Glass quality doesn’t mean a thing if the turrets don’t allow precision correction. And for that, this Vortex Strike Eagle riflescope does with surprising efficiency. The parallax, elevation, and windage adjustment knobs are as crisp as I would like them, ensuring I dial in the precise settings without taking my eyes off the target.
I like the throw lever for adjusting the magnification from a true 1x to 6x. Turning a conventional mag ring can be tricky sometimes, especially with butter fingers.
The reticle design is not a modified EBR-9 but a reliable targeting system with bullet drop compensation. The red semicircle in the middle with a center dot makes it super convenient to shoot up close. Hash marks line the lower vertical crosshair, making it a cinch to adjust for bullet drop effects.
Newbies might find the reticle of the Vortex Optics Strike Eagle a bit complicated. However, one session is enough to master the basics.
Although argon offers better weatherproofing and fog-proofing, this Vortex Strike Eagle riflescope’s nitrogen-purged tube is more robust than other scopes with similar technology. You can still bring this to any hunting or shooting expedition and never worry about the riflescope breaking apart or getting water-damaged.
My only gripe is the tight eye box of the Vortex Strike Eagle 1 6x. Mounting the riflescope in its recommended position can make it challenging to ensure consistent cheek weld. The good news is I also found a solution by moving the riflescope a little to the front.
Whether you have bad guys in your sights or a prized game, this is the best LPVO Vortex Strike Eagle 1 6x scope you can buy. It’s as tactical as the Razor HD but without the dizzying price tag. It’s the perfect marriage of quality and affordability.
- Excellent optical quality for the price
- Snappy turrets
- Integrated throw lever for magnification convenience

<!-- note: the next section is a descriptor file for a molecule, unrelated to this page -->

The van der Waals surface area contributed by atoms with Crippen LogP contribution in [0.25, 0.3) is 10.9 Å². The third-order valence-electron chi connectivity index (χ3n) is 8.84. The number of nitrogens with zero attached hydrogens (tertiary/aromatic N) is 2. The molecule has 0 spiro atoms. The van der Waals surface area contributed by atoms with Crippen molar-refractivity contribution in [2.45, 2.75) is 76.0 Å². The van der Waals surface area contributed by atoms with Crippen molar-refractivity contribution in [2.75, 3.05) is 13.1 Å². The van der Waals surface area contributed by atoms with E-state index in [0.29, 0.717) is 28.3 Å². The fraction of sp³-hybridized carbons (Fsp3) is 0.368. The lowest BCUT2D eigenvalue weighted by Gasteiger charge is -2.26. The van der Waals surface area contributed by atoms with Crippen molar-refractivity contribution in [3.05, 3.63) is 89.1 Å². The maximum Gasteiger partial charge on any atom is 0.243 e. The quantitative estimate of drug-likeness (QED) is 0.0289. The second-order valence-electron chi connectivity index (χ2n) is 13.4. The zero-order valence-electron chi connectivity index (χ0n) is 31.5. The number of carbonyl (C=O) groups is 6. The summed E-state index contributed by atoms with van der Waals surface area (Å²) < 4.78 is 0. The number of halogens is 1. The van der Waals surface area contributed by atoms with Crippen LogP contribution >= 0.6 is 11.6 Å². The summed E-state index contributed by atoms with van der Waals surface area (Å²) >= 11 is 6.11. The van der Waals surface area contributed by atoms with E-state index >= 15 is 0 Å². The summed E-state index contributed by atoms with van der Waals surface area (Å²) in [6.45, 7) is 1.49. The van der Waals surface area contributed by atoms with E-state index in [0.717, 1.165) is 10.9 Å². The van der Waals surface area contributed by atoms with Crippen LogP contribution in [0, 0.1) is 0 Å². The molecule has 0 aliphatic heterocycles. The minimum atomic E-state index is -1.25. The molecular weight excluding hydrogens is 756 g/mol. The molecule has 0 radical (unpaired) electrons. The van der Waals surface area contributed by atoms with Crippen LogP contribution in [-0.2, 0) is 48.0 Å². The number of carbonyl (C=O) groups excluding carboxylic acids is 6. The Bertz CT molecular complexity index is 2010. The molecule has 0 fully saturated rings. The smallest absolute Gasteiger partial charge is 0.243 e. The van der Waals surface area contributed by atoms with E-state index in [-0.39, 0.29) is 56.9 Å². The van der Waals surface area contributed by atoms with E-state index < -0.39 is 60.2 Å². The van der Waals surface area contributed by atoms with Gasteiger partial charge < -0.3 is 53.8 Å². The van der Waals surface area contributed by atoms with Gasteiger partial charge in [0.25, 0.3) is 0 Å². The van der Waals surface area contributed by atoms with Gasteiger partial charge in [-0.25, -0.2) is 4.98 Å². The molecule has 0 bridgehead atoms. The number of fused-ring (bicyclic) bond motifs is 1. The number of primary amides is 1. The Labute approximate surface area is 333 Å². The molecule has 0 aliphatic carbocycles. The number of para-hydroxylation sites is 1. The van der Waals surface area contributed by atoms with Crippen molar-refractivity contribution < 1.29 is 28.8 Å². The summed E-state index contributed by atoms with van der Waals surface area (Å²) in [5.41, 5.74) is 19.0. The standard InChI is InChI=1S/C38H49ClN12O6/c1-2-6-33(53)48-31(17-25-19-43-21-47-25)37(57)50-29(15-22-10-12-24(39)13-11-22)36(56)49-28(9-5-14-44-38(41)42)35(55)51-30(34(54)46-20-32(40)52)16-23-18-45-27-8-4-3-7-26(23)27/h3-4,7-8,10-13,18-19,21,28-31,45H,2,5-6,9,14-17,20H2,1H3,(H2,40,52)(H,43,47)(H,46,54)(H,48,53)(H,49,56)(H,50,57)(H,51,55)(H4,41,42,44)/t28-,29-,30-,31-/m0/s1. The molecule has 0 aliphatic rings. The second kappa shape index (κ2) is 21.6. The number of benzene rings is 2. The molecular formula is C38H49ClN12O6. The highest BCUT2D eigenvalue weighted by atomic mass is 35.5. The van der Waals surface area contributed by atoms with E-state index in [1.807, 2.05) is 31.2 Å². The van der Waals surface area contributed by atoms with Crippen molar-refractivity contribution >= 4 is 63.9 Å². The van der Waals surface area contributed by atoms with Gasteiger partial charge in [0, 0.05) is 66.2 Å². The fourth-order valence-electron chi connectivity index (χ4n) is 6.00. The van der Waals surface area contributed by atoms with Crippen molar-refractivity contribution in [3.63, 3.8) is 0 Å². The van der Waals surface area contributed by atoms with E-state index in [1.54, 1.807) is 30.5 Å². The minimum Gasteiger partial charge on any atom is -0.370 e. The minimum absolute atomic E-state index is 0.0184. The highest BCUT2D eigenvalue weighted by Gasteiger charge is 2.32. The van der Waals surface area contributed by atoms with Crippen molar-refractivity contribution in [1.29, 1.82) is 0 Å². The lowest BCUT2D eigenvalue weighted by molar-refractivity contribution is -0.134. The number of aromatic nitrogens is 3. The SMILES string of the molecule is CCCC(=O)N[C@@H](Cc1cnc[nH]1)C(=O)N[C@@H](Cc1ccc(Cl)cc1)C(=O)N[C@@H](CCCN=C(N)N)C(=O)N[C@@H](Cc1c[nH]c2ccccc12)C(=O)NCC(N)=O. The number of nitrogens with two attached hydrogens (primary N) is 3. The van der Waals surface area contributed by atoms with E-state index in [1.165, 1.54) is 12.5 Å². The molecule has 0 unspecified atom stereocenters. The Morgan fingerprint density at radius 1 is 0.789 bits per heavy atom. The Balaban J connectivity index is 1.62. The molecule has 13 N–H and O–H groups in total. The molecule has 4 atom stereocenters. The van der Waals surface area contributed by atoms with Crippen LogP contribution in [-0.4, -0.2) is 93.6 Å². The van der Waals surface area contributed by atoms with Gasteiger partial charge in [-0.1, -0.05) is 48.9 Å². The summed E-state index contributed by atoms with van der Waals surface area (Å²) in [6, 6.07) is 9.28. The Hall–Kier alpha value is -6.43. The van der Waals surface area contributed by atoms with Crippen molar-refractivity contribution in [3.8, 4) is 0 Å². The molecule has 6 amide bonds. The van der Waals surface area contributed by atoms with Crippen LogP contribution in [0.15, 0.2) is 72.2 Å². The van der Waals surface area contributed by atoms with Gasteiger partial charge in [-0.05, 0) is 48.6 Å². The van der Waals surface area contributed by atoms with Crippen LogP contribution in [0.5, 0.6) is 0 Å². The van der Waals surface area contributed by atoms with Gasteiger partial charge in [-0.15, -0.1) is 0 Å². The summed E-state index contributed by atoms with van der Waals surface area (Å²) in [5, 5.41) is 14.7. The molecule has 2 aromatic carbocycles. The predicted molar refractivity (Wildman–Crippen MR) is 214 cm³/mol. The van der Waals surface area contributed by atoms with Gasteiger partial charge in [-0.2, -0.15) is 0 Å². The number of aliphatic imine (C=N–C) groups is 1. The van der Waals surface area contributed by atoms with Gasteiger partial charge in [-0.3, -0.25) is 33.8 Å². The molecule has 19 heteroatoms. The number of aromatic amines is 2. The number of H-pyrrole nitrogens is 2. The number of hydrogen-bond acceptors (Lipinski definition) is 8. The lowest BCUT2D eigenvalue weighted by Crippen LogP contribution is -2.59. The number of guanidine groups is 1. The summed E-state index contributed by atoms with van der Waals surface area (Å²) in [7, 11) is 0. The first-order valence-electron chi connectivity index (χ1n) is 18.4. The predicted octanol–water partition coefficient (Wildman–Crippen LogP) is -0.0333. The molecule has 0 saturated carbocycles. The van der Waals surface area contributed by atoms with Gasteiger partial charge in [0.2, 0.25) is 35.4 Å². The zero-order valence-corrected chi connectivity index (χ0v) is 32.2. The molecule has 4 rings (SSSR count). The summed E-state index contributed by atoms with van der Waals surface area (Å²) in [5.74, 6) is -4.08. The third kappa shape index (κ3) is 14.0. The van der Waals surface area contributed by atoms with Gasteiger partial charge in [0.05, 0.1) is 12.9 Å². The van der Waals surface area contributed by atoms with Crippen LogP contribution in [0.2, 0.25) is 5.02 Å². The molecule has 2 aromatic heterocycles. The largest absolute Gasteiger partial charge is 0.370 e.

- Easy-to-use, multipurpose reticle
- Robust construction with ample weatherproofing
- Eye box could be better
6. Trijicon Credo HX 1-4×24 Illuminated Hunting Riflescope
From the maker of the rifle world’s most trusted and reliable combat sights – the ACOG – is a new offering: the Credo HX. It’s one of the best LPVO scopes on the market, and it would be a shame if I didn’t include it in this list.
Like other riflescopes vying for the best-in-class plum, this product has impressive optics, dependable performance, and a ready-anywhere form.
Although this riflescope comes in red and green illuminated reticle options, I prefer the green one because it is gentler on the eyes. Surprisingly, it doesn’t “wash off” when viewed against intense fore-lighting.
Interestingly, the reticle has an “offsetting between brightness levels. I find this feature surprisingly pleasant because it allows my eyes to adjust and adapt to changing environmental conditions.
Its “both-eyes-open” design is also noteworthy. I can keep an eye on the target while maintaining situational awareness in my immediate surroundings.
The turrets are also easy to adjust, and the scope holds its zero exceptionally well. My favorite is the repositionable magnification lever, which can accommodate various shooting positions.
Its 4x maximum magnification might not seem much, but it’s the ideal setup for short-range rifling. The scene at its peak magnification is 24.2 feet at 100 yards, which is commendable. I have seen other 4x magnified scopes that offer a limited view of the target area.
The optical clarity is as impressive as the Razor HD. The details you can get through the scope are mind-boggling. It’s as if the target is only a few yards in front of you. Light transmission is never an issue, despite the lens’ multiple anti-reflective coatings.
Stalking a target is never a problem, be it an animal, a static object, or a constantly-moving bad guy. Its 1-4x magnification is spot-on for close-range action, boosting a CQB expert’s confidence and shooting prowess.
The eye relief is also more forgiving than I initially thought. At 3.9 inches, I could go home without a nasty “scope eye” from my rifle’s powerful “kick.”
As the maker of the military’s preferred sighting system (the ACOG), I don’t doubt this riflescope’s solid construction. It can withstand the most punishing hunting environments because Trijicon tested and certified this device to military protocols and standards.
I would give this LPVO rifle scope five stars if not for a hiccup. Although Trijicon offers a lifetime warranty, it only honors its commitment, provided you are the scope’s original owner. It’s not that I doubt its quality craftsmanship, but I still want peace of mind when I pass this scope down to my son or grandson. As I said, it’s a hiccup and not a deal-breaker.